The story is straightforward. A tribe of Ice Age hunters embarks on a dangerous annual trek to kill “the great beasts” (steppe bison), accompanied for the first time by the chief’s son. Disaster strikes, and the young man must now survive a great journey to reunite with his family.
I love the survival movie genre, especially when it involves realistic depictions of nature and life in harsh conditions. Often I must pass on such films because they also include aspects which are not fitting for a Christian to view, but there was nothing truly objectionable in “Alpha” other than some harsh imagery of hunting and disturbing injuries. I was glad to be able to enjoy the simple adventure story and stunning scenes.
“Alpha” is a visually beautiful film with sweeping landscapes and skyscapes which must be breathtaking when viewed in IMAX. I don’t know if the scenes with the night sky were computer generated or if they were filmed in an area with no light pollution, but they were amazing. It grieves me to think of how little we actually see of God’s handiwork in the night sky due to ambient light. The Bible says in Psalm 19:1, “The heavens declare the glory of God; the skies proclaim the work of His hands.” Yet we’re missing so much of it!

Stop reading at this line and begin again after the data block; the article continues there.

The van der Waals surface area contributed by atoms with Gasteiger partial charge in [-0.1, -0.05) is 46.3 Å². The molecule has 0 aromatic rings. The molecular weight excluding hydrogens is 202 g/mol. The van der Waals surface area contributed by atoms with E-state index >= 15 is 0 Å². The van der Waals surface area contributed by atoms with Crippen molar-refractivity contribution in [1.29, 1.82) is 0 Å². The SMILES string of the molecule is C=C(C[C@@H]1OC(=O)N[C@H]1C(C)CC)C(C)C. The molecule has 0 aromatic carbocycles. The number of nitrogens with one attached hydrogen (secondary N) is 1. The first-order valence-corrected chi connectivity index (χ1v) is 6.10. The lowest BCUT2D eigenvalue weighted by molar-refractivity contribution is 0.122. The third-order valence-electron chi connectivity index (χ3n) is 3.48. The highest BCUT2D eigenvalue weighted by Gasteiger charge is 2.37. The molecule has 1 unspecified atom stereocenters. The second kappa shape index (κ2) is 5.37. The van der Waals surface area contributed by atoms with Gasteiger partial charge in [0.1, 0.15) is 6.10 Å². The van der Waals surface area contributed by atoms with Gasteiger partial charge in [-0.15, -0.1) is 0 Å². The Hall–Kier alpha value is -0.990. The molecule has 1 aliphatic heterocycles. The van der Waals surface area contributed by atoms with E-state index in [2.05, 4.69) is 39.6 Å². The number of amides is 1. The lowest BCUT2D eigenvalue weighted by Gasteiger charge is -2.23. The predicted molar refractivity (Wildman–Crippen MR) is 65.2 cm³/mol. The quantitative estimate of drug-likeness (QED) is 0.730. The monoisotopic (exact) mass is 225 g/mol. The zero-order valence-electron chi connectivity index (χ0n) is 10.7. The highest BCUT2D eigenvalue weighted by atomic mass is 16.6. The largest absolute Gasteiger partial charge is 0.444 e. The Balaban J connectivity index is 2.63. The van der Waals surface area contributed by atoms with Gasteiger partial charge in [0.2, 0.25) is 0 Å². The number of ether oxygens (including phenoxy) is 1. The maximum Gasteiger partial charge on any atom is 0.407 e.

The night sky figures heavily in “Alpha,” as the main character is guided by a constellation tattooed on his hand. Unfortunately, no credit is given to the Creator for the vast array of stars which are seen; rather these are considered to be the “lights of the ancestors.”
In contrast to the realism of the landscapes, some of the CGI renderings of animals are a little hazy and unrealistic. I applaud the filmmakers for attempting to portray beasts which are no longer living, even if the rendering isn’t flawless. One could tell that at least the moviemakers were trying to be accurate to their setting.
The time period is listed as “20,000 years ago” and the place is simply called “Europe.” To learn more about a Biblical view of the Ice Age, see the content in the sidebar and below. Please enter this movie with the understanding that the worldview presented in “Alpha” is one of an old earth. Refreshingly, the tribesmen are not portrayed as mere brutes or as grunting “cave men,” but are shown as intelligent people who merely live in a primitive culture.